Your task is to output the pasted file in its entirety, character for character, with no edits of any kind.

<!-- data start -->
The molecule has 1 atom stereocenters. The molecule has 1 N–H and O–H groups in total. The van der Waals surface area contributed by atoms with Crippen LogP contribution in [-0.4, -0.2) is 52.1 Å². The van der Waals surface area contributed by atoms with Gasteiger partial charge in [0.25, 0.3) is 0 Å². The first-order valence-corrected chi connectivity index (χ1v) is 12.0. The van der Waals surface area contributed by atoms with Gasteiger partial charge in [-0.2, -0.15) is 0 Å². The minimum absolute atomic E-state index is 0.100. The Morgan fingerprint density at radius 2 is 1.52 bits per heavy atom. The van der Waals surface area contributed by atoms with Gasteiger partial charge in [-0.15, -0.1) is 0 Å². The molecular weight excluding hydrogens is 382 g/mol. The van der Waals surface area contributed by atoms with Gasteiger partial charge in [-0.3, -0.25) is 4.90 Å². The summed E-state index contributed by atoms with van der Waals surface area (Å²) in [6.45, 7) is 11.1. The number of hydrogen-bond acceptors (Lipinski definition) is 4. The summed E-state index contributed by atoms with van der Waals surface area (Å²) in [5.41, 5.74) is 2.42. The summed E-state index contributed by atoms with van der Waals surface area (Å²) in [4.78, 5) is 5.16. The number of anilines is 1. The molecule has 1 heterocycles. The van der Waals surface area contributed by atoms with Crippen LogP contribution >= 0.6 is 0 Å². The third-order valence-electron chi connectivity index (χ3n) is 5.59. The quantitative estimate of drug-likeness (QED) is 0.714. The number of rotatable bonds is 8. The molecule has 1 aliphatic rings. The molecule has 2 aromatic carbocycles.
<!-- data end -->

The molecule has 1 atom stereocenters. The molecule has 1 N–H and O–H groups in total. The van der Waals surface area contributed by atoms with Crippen LogP contribution in [-0.4, -0.2) is 52.1 Å². The van der Waals surface area contributed by atoms with Gasteiger partial charge in [0.25, 0.3) is 0 Å². The first-order valence-corrected chi connectivity index (χ1v) is 12.0. The van der Waals surface area contributed by atoms with Gasteiger partial charge in [-0.2, -0.15) is 0 Å². The minimum absolute atomic E-state index is 0.100. The Morgan fingerprint density at radius 2 is 1.52 bits per heavy atom. The van der Waals surface area contributed by atoms with Gasteiger partial charge in [-0.15, -0.1) is 0 Å². The molecular weight excluding hydrogens is 382 g/mol. The van der Waals surface area contributed by atoms with Gasteiger partial charge in [-0.3, -0.25) is 4.90 Å². The summed E-state index contributed by atoms with van der Waals surface area (Å²) in [6.45, 7) is 11.1. The number of hydrogen-bond acceptors (Lipinski definition) is 4. The summed E-state index contributed by atoms with van der Waals surface area (Å²) in [5.41, 5.74) is 2.42. The summed E-state index contributed by atoms with van der Waals surface area (Å²) in [4.78, 5) is 5.16. The number of anilines is 1. The molecule has 1 heterocycles. The van der Waals surface area contributed by atoms with Crippen LogP contribution >= 0.6 is 0 Å². The third-order valence-electron chi connectivity index (χ3n) is 5.59. The quantitative estimate of drug-likeness (QED) is 0.714. The number of rotatable bonds is 8. The molecule has 1 aliphatic rings. The molecule has 2 aromatic carbocycles.